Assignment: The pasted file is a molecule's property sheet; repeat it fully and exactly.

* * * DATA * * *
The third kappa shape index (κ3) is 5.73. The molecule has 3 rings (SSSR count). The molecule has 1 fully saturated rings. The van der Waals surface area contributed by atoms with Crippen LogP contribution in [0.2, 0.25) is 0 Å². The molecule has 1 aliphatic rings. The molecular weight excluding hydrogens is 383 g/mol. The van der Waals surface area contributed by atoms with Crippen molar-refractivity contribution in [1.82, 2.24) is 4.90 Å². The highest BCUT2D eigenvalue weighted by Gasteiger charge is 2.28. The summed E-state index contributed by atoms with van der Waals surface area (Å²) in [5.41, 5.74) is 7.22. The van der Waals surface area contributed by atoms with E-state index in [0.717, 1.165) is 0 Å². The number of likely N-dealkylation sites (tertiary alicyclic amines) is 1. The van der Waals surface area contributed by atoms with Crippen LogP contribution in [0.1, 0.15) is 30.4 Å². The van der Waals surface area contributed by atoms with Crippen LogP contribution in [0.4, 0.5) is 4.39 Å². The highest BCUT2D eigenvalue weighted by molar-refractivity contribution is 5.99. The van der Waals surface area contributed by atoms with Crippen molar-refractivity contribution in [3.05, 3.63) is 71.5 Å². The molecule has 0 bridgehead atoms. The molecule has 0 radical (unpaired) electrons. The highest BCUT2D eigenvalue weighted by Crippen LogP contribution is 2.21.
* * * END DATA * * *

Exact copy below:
The third kappa shape index (κ3) is 5.73. The molecule has 3 rings (SSSR count). The molecule has 1 fully saturated rings. The van der Waals surface area contributed by atoms with Crippen LogP contribution in [0.2, 0.25) is 0 Å². The molecule has 1 aliphatic rings. The molecular weight excluding hydrogens is 383 g/mol. The van der Waals surface area contributed by atoms with Crippen molar-refractivity contribution in [1.82, 2.24) is 4.90 Å². The highest BCUT2D eigenvalue weighted by Gasteiger charge is 2.28. The summed E-state index contributed by atoms with van der Waals surface area (Å²) in [5.41, 5.74) is 7.22. The van der Waals surface area contributed by atoms with E-state index in [0.717, 1.165) is 0 Å². The number of likely N-dealkylation sites (tertiary alicyclic amines) is 1. The van der Waals surface area contributed by atoms with Crippen LogP contribution in [0.1, 0.15) is 30.4 Å². The van der Waals surface area contributed by atoms with Crippen LogP contribution in [0.4, 0.5) is 4.39 Å². The highest BCUT2D eigenvalue weighted by molar-refractivity contribution is 5.99. The van der Waals surface area contributed by atoms with Crippen molar-refractivity contribution in [3.05, 3.63) is 71.5 Å². The molecule has 0 bridgehead atoms. The molecule has 0 radical (unpaired) electrons. The highest BCUT2D eigenvalue weighted by Crippen LogP contribution is 2.21.